No, sports does not open the door for ‘Apple iTV’

Regarding Dana Blankenhorn’s ‘Sports Opens Door For Apple TV,'” Rocco Pendola writes for TheStreet, “If I read Dana right, he thinks Apple has the physical incarnation of Apple TV in the bag. I don’t agree. He believes the real focus as Tim Cook prepares to roll this thing out is on negotiations with content owners for the right to offer unbundled programming. Dana reckons Apple can convince cable companies and content owners to do what so many consumers dream of — unbundle their programming and offer it a la carte via Apple TV.”

“What’s the incentive for a massive old guard media company to pay billions for the rights to sports and then license those rights to Apple? We will not live in a world where you fire up iTunes on your Apple TV and order Knicks-Nets on MSG without having to purchase the entire NBA League Pass,” Pendola writes. “Think about it… a regional network such as Madison Square Garden can hold Time Warner Cable hostage, effectively saying if you want people in New York to ever see the Yankees, Rangers, Devils and Buffalo Sabres again you will take the Fuse network and like it.”

As for Apple offering à la carte channels, Pendola writes, “Rupert Murdoch. Jeff Bewkes. These guys are not that dumb. They’re certainly not going to fall hook, line and sinker for the ill of history repeating itself [see: Music business unbundled via iTunes Store]. And definitely not with Steve Jobs out of the picture.”

Read more in the full article here.

MacDailyNews Take: Yes, ’tis highly unlikely that Apple will be offering à la carte channels.

One correction: Apple saved the music industry. Music is purchased from iTunes Store as opposed to download for free from torrent sites.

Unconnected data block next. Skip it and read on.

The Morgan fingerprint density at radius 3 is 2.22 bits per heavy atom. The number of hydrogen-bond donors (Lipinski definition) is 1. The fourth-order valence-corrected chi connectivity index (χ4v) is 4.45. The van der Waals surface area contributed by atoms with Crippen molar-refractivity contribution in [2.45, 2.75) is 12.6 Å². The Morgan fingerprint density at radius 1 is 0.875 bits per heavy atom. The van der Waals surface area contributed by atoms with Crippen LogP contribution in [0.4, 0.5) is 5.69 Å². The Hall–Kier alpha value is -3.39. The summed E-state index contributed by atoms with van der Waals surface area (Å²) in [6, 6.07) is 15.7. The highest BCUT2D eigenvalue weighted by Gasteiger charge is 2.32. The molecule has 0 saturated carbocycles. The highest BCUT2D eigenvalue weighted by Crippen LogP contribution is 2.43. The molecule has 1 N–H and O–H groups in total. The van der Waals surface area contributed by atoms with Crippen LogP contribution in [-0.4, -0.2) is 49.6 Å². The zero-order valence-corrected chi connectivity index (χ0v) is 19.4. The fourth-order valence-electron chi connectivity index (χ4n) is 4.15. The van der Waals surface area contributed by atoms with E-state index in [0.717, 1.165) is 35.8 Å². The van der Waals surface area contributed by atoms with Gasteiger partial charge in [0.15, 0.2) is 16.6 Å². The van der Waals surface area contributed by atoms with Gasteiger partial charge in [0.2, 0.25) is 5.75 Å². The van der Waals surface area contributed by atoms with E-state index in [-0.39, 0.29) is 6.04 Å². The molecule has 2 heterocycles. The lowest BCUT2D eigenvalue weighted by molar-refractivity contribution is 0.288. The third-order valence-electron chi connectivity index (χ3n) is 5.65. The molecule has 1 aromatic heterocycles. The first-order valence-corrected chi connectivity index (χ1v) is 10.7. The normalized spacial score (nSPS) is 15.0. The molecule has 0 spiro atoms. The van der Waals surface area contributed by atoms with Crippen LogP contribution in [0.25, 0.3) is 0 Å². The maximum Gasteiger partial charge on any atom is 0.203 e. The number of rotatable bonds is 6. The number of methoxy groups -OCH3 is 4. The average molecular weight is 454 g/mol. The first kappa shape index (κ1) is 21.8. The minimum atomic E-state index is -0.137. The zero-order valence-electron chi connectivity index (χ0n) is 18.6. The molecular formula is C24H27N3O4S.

Related article:
Sports opens the door for ‘Apple iTV’ – November 29, 2012

14 Comments

    1. Not quite. The record business is responsible for its own problems. Study after study has shown that file sharers tend to be the music industry’s best customers. MP3 technology allowed customers to do more with music and, through wider exposure, promote the artists to new customers.

  1. I agree with the article – it would be foolish to offer “on demand” sporting events. But cutting out the middle man – the CableCos – and selling me the whole season seems like it might provide more profit to the leagues.

  2. The only thing “foolish” is this notion that even though it is not what most consumers want, it has to continue the same way because the media companies say so.

    Sooner of later they have to satisfy the customers or they die. Whats better, lower profits or NO profits?

  3. I survive quite well with just an antenna and 30 HD channels. The big flaw in the cable/satellite model is that I don’t need their content to survive. At some point it becomes a bad bargain and I (and others) walk away.

  4. The difference with music was the piggisness of label execs was vulnerable to free file-sharing. They were forced to deal with Jobs because the digital floodgates obviated the format of forcing the user to buy an $18 CD containing one good song, two okay ones and the rest filler. Of course Jobs was right, I’ve spent a lot of money on iTunes but I now have a massive, well organized library of all sorts of music to choose from.

    TV execs are not hemorrhaging from file sharing as label execs were.

  5. content owners and traditional content distributors have way too much of a need for each other for anything to ever break it – this is why netflix is going to die…

    the only way around is if someone with a couple of hundred billion in the bank bought a major content property (ABC/ESPN/Disney etc…)

    Apple just do it – 1984 all over again

  6. Right you are MDN. And those in the industry understand that explicitly. The rest of the world, not so much. They are more interested in downloading music for free. Because it does not affect their industry. Or income.

  7. This article lays it out true – the content companies are never going to play ball with Apple in the ways Apple would like and/or need for AppleTV to really rock the world. Involving the media companies in setting this all up from the get-go means nothing more or less than accepting extortion in pricing and limited options for what can be done in your own home with content.